During the last lecture in my class ”Analysis and modelling of Software systems” we discussed questions about the software development life cycle (SDLC) such as how it works and how it’s connected to the methodologiess of software development. In this blogpost I’m going to explain what i have learned so far about SDLC.
The Software Development Life Cycle (SDLC) is simply an illustration of the lifecycle of software from concept to development and then finally maintenance. As shown in the figure below this process in most cases is split into six phases: analysis, design, implementation, testing, deployment and maintenance.
The first phase ”Analysis” is about defining and analyzing user requirements for the system like: ”A user should be able to access the service from home” , ”there should be an easy way to reset a password if the user forgets it”, ”what input is required for a login” and so on.
In the ”Design” phase the architectures then use the stated requirements from the previous phase to plan things such as how the user interface should work, color schemes and which programming language should be used etc.
Then in the ”Implementation” phase all the components from the previous phase are coded or implemented by the software developers.
During the fourth phase ”Testing” the code is checked and tested by both users and computer programs to find inefficient or faulty code and bugs.
When the software has been thoroughly tested it enters the ”Deployment” phase in which the software is delivered to the end users. This is done by setting up databases and other hardware that is required for the system to work.
After the system has been the delivered to the end user it then enters the ”Maintenance” phase. During this phase the system needs to be monitored to see if the system works as it should and if the servers and databases can handle the load. As with most software nowadays there will bugs after the deployment, and fixing one bug might create a new one. That’s why it’s important to continuously update the software.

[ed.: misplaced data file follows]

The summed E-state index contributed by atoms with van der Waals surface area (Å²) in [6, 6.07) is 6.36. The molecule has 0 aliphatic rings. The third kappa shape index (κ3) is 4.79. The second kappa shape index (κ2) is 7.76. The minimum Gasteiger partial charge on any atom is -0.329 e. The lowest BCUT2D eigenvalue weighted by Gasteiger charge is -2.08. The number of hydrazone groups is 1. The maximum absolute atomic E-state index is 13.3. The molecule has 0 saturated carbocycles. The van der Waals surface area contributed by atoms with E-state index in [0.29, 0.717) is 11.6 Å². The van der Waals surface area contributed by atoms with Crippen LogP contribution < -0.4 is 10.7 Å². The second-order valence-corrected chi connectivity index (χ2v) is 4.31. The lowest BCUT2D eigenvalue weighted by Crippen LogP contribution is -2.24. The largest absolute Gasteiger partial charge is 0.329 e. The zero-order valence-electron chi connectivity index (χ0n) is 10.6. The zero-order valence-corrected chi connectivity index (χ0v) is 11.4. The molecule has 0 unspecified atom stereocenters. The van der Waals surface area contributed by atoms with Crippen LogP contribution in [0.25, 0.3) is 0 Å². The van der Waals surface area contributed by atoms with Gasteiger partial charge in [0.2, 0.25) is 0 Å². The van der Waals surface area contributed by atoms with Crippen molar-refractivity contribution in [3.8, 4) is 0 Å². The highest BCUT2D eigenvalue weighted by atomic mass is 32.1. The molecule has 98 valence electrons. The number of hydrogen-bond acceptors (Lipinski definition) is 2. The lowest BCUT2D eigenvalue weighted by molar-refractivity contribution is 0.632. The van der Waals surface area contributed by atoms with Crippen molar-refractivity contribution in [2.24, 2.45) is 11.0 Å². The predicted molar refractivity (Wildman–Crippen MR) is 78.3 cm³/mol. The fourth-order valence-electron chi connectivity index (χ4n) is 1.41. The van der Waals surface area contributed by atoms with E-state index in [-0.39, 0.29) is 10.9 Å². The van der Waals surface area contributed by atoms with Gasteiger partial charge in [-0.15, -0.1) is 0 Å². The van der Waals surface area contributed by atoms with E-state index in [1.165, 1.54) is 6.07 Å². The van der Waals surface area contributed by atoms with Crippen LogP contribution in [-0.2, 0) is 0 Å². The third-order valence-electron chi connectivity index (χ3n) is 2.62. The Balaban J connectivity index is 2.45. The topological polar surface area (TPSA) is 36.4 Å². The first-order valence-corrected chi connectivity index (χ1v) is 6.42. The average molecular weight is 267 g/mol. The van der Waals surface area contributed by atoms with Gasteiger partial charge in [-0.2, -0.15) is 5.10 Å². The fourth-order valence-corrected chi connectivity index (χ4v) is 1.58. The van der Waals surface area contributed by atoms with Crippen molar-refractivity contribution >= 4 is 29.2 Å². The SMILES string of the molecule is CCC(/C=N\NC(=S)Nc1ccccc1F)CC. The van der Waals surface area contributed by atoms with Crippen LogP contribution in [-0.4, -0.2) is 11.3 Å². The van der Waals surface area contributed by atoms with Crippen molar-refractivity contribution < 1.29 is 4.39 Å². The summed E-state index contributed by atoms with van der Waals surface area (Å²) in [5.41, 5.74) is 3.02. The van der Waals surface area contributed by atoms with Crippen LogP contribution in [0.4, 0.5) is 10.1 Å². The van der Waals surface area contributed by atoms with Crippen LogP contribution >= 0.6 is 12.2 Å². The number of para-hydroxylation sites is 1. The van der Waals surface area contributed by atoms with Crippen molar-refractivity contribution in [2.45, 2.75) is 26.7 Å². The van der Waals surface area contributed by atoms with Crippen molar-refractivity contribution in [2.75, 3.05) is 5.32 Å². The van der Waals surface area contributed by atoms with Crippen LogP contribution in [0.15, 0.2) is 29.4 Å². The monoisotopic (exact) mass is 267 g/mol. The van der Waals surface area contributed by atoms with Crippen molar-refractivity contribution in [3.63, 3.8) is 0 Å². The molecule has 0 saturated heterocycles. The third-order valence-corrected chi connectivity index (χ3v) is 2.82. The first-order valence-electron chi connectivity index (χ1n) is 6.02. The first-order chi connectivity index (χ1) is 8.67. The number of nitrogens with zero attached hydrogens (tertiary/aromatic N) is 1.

A softwares lifecycle doesn’t just end with maintenance though. Like most things here on earth software doesn’t last forever. Companies doesn’t buy only one system and use it for all eternity. Software will someday be outdated, and then probably replaced by a new one. That’s why I believe there should also be a termination phase. What do you do with all the data stored in the system? How is the data going to be migrated to the next system?
What types of SDLC are there?
There are variety of different life cycle models out there. They all contain the phases in different ways. Here are some of the most wellknown models in my opinion.
The Waterfall model is probably the easiest model to comprehend. The development process flows like a waterfall with sequential steps downward. In order to move to the next step you need to complete the previous one. All planning is done in the beginning of the project and then you move on to development –> testing –> deployment and so on. The sequences can take a lot of time and a big disadvantage is that just like with a real waterfall it is usually not possible to back up a step to a previous sequence.
The Agile model focuses on teamwork and customer satisfaction. The software is openly planned and continuously delivered in short iteration with constant feedback. With this model the development team can go back and forth in the different phases if necessary. Agile frameworks like Scrum and Xtreme programming are very common today within software development. This model is in my opinion the most convenien option for software development because it’s flexible. plans and goals might change during a project, not only in software development. The agile models allows revision during the whole development phase, which i think is a big advantage.
There are also other models: